Tuesday, December 7, 2010, 12:24 p.m., Updated at 3:50 p.m., Updated at 5:46 p.m.
By Mark Zuckerman
NATIONALS PAGE NATIONALS VIDEO
LAKE BUENA VISTA, Fla. -- The Washington Nationals are seriously interested in signing Cliff Lee. Just not serious enough to give the prized free agent pitcher a seven-year contract.
While the Nationals will make a formal contract offer to Lee in the coming days, club sources said they will not include a seventh year in that offer, despite speculation around Disney's Swan and Dolphin Resort Tuesday morning to the contrary.
The Nationals' interest in Lee has never waned. He's been atop their wish list of potential pitching acquisitions this winter. But general manager Mike Rizzo has felt along his team faced long odds to land the 32-year-old lefty, who is also being heavily courted by the New York Yankees as well as the Texas Rangers club he helped lead to the World Series in October.
Rizzo has met with Lee's agent, Darek Braunecker, twice at the Winter Meetings, including on Tuesday afternoon, according to major-league sources. The Nationals GM, though, didn't sound especially confident he'll actually secure Lee's services when the dust settles.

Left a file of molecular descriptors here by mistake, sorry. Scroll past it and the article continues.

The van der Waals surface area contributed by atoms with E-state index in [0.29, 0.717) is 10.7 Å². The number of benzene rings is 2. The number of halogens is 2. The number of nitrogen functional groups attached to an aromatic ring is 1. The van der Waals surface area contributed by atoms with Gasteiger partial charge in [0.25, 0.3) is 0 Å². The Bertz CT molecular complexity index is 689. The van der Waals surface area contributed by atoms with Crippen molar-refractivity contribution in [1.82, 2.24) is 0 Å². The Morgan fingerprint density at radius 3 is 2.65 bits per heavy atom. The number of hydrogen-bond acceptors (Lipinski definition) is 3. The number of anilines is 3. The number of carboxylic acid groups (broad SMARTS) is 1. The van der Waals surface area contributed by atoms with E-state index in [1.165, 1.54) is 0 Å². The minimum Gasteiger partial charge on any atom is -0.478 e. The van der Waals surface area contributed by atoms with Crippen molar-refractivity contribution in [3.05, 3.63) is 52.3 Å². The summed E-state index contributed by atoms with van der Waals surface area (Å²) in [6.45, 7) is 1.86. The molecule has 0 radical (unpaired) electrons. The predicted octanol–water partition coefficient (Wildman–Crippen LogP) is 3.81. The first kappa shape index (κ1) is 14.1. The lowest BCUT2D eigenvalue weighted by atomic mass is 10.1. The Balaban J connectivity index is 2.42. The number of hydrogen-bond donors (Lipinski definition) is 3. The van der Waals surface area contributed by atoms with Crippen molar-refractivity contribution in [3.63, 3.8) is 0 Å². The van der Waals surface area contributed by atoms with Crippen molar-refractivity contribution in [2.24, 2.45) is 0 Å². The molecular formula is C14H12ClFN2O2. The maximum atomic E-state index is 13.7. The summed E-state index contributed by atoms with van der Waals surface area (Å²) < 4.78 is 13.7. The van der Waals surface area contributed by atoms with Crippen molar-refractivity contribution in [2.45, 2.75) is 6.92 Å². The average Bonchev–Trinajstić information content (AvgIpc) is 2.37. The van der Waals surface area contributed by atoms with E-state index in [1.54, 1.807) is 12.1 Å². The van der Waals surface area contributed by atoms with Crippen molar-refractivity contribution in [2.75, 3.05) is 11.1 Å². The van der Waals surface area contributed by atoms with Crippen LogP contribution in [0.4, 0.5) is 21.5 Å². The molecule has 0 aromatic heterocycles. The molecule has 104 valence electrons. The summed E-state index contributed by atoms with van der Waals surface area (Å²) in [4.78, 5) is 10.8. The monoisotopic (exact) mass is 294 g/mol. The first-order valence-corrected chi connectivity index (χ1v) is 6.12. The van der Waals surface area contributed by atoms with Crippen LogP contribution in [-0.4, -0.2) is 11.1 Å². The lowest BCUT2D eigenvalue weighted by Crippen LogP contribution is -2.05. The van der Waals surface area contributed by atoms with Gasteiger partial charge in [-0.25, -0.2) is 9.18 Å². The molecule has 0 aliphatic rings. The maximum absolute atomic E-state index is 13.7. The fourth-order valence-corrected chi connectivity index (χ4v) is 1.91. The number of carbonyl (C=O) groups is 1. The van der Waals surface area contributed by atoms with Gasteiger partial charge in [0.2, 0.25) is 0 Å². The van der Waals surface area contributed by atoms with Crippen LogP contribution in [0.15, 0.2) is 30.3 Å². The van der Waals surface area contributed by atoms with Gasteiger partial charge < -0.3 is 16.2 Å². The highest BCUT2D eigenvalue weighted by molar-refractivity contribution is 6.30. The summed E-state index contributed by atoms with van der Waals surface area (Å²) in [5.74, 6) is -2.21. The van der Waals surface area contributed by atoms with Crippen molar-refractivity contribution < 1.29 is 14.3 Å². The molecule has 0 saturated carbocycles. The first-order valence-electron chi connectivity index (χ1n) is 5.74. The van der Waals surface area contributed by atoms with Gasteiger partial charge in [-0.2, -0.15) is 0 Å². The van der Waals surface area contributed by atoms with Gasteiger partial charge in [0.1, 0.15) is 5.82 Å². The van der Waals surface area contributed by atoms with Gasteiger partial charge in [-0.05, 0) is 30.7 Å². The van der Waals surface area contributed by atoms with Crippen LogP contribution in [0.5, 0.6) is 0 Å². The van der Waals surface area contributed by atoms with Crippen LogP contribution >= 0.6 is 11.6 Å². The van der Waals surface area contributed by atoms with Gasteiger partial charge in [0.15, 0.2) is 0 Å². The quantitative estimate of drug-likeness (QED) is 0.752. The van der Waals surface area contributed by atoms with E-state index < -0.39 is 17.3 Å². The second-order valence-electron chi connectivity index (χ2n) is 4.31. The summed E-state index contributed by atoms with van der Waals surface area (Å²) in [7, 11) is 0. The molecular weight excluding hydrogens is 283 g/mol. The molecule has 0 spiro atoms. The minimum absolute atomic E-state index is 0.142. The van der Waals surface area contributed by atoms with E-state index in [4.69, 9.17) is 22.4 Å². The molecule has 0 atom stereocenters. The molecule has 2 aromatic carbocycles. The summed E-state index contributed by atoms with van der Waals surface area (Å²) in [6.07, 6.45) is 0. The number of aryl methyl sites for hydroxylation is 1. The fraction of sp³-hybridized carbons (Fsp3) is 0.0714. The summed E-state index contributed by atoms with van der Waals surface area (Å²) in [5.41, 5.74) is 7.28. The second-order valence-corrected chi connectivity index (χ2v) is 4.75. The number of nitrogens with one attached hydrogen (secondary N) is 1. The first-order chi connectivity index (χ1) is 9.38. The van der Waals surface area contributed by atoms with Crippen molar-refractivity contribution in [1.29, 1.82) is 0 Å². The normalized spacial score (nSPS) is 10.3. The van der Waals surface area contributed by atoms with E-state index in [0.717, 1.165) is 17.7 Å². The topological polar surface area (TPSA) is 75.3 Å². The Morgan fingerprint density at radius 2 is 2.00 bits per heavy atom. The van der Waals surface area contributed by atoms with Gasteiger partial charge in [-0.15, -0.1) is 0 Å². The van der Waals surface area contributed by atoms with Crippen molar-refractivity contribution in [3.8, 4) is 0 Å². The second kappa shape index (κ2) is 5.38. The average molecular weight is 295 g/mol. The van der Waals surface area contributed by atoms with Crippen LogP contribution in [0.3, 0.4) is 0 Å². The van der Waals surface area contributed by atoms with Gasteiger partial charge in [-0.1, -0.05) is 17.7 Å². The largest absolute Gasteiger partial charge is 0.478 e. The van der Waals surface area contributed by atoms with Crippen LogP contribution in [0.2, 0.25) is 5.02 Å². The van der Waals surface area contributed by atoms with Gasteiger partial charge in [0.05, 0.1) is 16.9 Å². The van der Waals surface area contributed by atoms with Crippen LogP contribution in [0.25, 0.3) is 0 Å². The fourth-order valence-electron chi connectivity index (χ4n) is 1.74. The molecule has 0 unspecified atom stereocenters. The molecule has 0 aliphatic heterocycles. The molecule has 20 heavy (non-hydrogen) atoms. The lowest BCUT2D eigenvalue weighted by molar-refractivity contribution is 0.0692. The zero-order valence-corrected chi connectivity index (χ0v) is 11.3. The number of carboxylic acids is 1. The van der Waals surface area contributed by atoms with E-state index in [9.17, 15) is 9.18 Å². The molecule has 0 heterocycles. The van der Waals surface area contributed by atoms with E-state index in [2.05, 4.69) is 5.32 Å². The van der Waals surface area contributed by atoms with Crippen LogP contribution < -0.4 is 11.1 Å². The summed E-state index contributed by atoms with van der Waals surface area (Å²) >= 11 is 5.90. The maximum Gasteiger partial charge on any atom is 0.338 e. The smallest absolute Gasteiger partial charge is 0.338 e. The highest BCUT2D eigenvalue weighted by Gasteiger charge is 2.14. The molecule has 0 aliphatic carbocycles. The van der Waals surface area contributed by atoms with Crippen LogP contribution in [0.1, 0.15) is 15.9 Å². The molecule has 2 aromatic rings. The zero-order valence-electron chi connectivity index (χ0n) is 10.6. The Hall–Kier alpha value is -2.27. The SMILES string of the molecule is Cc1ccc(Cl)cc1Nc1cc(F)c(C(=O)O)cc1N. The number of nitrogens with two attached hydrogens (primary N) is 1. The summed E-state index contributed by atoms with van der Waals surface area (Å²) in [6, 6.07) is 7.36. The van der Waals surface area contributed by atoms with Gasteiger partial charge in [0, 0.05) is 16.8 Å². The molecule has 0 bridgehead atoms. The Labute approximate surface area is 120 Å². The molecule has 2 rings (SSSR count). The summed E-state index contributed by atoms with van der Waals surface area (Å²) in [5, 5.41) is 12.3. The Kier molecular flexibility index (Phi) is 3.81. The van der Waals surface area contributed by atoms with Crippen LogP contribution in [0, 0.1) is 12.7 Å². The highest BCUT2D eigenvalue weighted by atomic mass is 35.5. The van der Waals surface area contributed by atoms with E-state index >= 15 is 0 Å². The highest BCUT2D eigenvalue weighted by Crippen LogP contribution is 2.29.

"We've had dialogue with the representative," Rizzo said. "I still think we're a real long shot to acquire the player."
Braunecker is seeking a mammoth contract for Lee, who went 12-9 with a 3.18 ERA this season and then dominated the first two rounds of the playoffs for the Rangers.
Earlier this week, Rizzo didn't hesitate to sign Jayson Werth to a seven-year, 126 million that blew all other offers for the free agent outfielder out of the water. The Nationals, though, aren't willing to make that kind of commitment to a pitcher who will turn 39 during the 2017 season.
It would not be surprising, though, if the Nationals wind up as the high bidder for Lee. They've already shown a penchant for outbidding other clubs on a number of high-profile free agents in recent years, including Mark Teixeira and Jorge de la Rosa.
In each of those cases, though, the player still elected to sign with another team that was perceived to be in a better position to win than a Washington club that has never finished above .500 since arriving in town in 2005.
Whether Lee, who has pitched in the World Series each of the last two seasons, would be willing to turn down smaller offers from contenders like the Yankees and Rangers in favor of the Nationals remains to be seen.
Rizzo's attention at the Winter Meetings hasn't been solely fixated on Lee. He's met with agents for "a lot" of players, including multiple sessions with Carl Pavano's representative (Tom O'Connell).
Rizzo also may have unknowingly dissed the sabermetrics community when he declared the most important stat he looks at in evaluating pitchers is wins.
"Who's a winning pitcher, and how did they get to that win?" said Rizzo, who was a scout for two decades before becoming a GM. "Obviously, there's different parameters and different metrics that we use. It's not the end-all and be-all, because we saw this year's American League Cy Young won by Seattle's Felix Hernandez, who had a 13-12 record. That's important, because to win a lot of games, you have to pitch a lot of innings and be effective at doing it."